PLASTIQU’ADOUR: An Eco-Adventure Aboard a Plastic Bottle Canoe

Joffrey Maluski and Loïc Forques share their journey along the Adour River, in France, on a boat constructed from bamboo and 600 plastic bottles. Together, they assembled the boat and used bikes to tow it to the source of the Adour River where they then paddled the length of the river to meet the ocean at Anglet.

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Joffrey and Loic sit in their plastic water bottle canoe on the Adour river, with their bikes loaded on the front of the canoe

 

Plastiqu’Adour ensued after both myself and Loic returned from two very incredible trips. I had just returned from a three-month bikepacking trip in Iceland and Loic had recently completed a four-week sailing trip around Lake Victoria in Africa aboard a dhow made entirely from recycled plastic. The objective of Loic’s trip (The Flip Flopi expedition) was to meet African schoolchildren, politicians and communities and raise to raise awareness about the use of plastic, its excessive consumption, and the need to recycle it. It was here that the idea for Plastiqu’Adour was born.

“The goal of our expedition was to raise awareness of the plastic waste cycle coming down from the mountains and ending in the ocean, while showing that adventures can happen close to home with minimal resources. We chose the Adour River because, like most other rivers these days, it’s severely polluted by plastic.

With the current climate crisis, we felt that now more than ever it is important to raise awareness of the issues surrounding non-recyclable waste. Plastic materials take centuries to degrade and all the plastic that has ever been sent to landfills still exists. It’s frequently either dumped carelessly on land or in rivers before ending up in the ocean, where it threatens marine life. Our attitudes and behaviours towards plastic must change to ensure a safe and healthy future for our planet.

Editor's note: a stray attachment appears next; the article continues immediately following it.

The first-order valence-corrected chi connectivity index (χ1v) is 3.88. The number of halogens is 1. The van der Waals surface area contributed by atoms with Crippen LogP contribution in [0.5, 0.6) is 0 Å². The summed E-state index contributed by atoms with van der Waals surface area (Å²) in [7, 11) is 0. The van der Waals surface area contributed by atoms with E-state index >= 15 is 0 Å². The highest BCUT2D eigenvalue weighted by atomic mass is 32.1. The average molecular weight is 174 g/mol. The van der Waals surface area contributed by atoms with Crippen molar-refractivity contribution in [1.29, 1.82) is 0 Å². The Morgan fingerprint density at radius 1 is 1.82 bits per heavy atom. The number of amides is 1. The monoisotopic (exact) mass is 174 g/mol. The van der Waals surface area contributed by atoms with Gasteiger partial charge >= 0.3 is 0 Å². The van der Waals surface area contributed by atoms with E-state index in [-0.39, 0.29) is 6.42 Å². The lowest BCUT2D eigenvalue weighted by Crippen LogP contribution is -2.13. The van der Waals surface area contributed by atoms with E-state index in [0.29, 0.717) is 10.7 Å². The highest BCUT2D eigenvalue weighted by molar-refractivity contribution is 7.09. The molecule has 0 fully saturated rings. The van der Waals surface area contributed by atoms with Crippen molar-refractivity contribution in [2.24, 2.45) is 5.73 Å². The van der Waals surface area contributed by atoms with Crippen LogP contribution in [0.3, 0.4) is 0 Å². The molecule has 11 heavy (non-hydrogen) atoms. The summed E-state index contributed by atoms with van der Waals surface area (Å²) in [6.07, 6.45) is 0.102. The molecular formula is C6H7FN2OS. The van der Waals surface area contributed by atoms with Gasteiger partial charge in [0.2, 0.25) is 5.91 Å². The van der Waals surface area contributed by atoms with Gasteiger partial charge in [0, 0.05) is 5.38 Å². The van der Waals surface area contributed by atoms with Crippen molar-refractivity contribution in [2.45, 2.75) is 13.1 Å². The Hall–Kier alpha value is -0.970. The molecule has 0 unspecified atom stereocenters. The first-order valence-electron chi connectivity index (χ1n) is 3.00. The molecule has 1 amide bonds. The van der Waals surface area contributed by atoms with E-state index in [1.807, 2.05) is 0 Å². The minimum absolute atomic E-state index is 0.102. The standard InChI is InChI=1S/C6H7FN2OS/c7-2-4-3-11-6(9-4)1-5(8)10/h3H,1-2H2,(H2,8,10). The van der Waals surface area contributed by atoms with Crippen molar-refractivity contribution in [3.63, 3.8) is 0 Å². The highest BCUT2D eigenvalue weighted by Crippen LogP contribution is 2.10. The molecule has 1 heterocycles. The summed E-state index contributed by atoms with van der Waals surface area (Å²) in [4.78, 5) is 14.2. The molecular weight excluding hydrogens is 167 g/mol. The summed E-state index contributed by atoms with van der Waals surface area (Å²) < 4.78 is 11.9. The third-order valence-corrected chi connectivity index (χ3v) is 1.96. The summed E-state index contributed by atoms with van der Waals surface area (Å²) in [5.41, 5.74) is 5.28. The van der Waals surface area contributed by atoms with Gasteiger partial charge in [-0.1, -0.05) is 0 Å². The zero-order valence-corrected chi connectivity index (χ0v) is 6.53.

The boat itself was our first prototype. We’d found some examples on the internet and took inspiration from others’ successful builds. Our main concerns were the robustness, stability, and handling as we knew we’d have lots of dams and dikes to cross, as well as areas with low water levels and big rocks. However, we were really pleased – and quietly confident – with our final result. The boat was robust, buoyant, and stable, but a little too heavy and not the easiest to manoeuvre.

The main issue we had was with our trailer, which proved to be quite unreliable. The boat weighed around 90kg, which led to the tyres on the trailer wearing out very quickly and eventually bursting under the weight of the boat. With such an unconventional setup, we were forced to be creative when things broke, and repair them with parts we could source locally.”

“The main takeaway message from our journey and film is re-purposing and reducing waste. With much of the waste in the river being low-cost goods with inherently shorter lifespans, we focused on re-use and repair where possible. Even our bikepacking bags came from Apidura’s Revive Program, so had previously lived other lives before being used on our adventure. Rather than condemning worn or damaged gear to landfill, embracing repairs and longevity reduces unnecessary waste – and even saves you a bit of money too. Just because something is second-hand, that doesn’t necessarily mean it is inferior! The Revive packs have been repaired and cleaned like new, ready for a second life, which is very much in line with the message we wanted to share with this project.

On my adventures and various projects, I am usually fully self-sufficient. I carry my own tent, sleeping bag, stove, food, water, photo/video equipment etc., which is a lot of equipment. Everything must be optimized in terms of weight and quality; I need to have 100% confidence in the equipment I’m carrying. Good quality gear that lasts can be expensive, but in the long term, it’s cheaper and helps reduce waste, unlike low-cost products with short lifecycles that are designed to be discarded and replaced. During our three months riding in Iceland, we wore some small holes on our Apidura packs due to really bad road conditions. We were able to easily repair these holes with a few Apidura Revive Patches and the packs were ‘good as new’ again, ready for Plastiqu’Adour. Soon, they will accompany on their fourth expedition from France to the North Cape which we are planning on undertaking in February.”

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